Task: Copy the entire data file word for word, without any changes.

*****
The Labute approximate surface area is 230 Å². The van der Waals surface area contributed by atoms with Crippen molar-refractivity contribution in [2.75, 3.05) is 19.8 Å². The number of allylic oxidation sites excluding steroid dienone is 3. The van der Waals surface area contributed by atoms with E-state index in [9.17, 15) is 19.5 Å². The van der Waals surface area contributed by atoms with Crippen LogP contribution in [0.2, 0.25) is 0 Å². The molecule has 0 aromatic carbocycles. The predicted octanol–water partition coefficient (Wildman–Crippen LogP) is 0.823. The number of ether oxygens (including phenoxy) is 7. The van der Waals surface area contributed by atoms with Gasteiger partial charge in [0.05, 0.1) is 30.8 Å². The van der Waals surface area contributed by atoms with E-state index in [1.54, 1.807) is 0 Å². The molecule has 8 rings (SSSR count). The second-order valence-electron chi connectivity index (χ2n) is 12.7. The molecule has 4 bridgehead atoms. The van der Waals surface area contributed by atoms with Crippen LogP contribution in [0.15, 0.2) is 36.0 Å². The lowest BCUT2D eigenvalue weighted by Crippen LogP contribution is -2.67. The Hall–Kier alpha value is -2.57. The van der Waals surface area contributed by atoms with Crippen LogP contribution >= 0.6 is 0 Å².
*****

The Labute approximate surface area is 230 Å². The van der Waals surface area contributed by atoms with Crippen molar-refractivity contribution in [2.75, 3.05) is 19.8 Å². The number of allylic oxidation sites excluding steroid dienone is 3. The van der Waals surface area contributed by atoms with E-state index in [9.17, 15) is 19.5 Å². The van der Waals surface area contributed by atoms with Crippen LogP contribution in [0.2, 0.25) is 0 Å². The molecule has 0 aromatic carbocycles. The predicted octanol–water partition coefficient (Wildman–Crippen LogP) is 0.823. The number of ether oxygens (including phenoxy) is 7. The van der Waals surface area contributed by atoms with Gasteiger partial charge in [0.05, 0.1) is 30.8 Å². The van der Waals surface area contributed by atoms with E-state index in [1.54, 1.807) is 0 Å². The molecule has 8 rings (SSSR count). The second-order valence-electron chi connectivity index (χ2n) is 12.7. The molecule has 4 bridgehead atoms. The van der Waals surface area contributed by atoms with Crippen LogP contribution in [0.15, 0.2) is 36.0 Å². The lowest BCUT2D eigenvalue weighted by Crippen LogP contribution is -2.67. The Hall–Kier alpha value is -2.57. The van der Waals surface area contributed by atoms with Crippen LogP contribution >= 0.6 is 0 Å².